The Lawyer’s new China Elite report contains the most detailed research available on the PRC legal market and contains unparalleled insight into the country's leading law firms. They vary in size, practice focus and geographic coverage, but they all share one common quality – ambition... Read more
This year, The Lawyer’s annual ranking of the largest UK law firms by turnover is available as an interactive, digital benchmarking tool. For the first time this will allow you to manipulate each data set against the metrics of your choice.
Denton Wilde Sapte has recorded a 36 per cent drop in average profit per equity partner (PEP) for the 2008-09 financial year.
The firm announced a PEP figure of £300,000, down from £470,000 last year. Total revenue was up by 3 per cent over the same period from £164.4m to £169.8m.
Dentons chief executive Howard Morris (pictured) said he was “obviously pleased” with the revenue rise but disappointed with the profitability fall.
“In piloting any business in these waters, these are sound results,” Morrissaid. “Vast profit increases together with providing an economic service to clients is not going to be possible in this market.”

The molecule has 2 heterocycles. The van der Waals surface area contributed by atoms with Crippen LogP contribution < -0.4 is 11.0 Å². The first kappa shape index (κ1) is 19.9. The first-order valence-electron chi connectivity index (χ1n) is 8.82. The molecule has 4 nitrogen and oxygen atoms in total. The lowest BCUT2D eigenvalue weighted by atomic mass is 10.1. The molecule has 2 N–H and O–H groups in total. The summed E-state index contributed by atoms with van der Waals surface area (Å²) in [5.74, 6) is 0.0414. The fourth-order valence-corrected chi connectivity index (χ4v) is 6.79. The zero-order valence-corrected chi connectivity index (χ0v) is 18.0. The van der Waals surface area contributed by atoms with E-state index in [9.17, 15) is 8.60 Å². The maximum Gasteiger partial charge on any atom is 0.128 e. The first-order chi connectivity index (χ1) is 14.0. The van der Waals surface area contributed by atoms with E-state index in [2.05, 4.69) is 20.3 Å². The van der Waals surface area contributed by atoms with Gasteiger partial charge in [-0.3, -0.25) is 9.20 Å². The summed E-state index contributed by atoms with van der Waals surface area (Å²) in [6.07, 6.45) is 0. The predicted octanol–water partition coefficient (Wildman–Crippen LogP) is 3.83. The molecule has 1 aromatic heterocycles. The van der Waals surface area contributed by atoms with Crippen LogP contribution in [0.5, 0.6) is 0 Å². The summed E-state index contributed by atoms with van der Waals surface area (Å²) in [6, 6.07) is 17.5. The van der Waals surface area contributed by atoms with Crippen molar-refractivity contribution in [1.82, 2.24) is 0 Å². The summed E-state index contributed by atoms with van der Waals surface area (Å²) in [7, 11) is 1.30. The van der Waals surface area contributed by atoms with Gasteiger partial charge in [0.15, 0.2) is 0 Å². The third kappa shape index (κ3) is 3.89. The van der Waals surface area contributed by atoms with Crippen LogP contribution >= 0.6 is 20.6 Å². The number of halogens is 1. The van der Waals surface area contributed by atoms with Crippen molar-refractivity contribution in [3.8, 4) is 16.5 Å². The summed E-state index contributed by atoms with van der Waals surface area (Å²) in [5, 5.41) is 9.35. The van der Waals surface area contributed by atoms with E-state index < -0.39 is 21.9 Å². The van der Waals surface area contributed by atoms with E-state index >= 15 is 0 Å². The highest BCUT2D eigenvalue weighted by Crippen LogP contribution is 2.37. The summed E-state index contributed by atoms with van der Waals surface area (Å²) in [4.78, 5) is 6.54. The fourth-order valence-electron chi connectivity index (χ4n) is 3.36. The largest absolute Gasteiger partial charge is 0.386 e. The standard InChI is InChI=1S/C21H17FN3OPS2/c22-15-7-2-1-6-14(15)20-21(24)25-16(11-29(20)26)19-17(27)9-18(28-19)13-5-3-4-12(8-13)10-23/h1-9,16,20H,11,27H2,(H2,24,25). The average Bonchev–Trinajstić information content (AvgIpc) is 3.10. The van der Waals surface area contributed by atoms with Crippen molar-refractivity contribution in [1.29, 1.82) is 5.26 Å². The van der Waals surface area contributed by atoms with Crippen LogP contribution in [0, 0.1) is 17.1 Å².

Morris highlighted the £3.5m cost of the firm’s redundancy programme, which saw the loss of 76 jobs, as contributing to a lower profit pool this year. Total profit was £25.8m this year, a margin of 15 per cent, down from £40.4m in 2007-08 (a 25 per cent margin).
Other costs included investment in new offices in Singapore and Kuwait and the associated relocation costs of having seconded 14 fee-earners abroad.
Revenues at the 181-partner firm were buoyed by the fact that Dentons bills in dollars in the Middle East, where it has five branded offices and three associate offices.
Morris said particular growth areas firmwide included infrastructure and technology, media and telecoms. The latter group grew by 12 per cent while energy, infrastructure and transport climbed 8 per cent. UK-based restructuring also saw a revenue growth last year.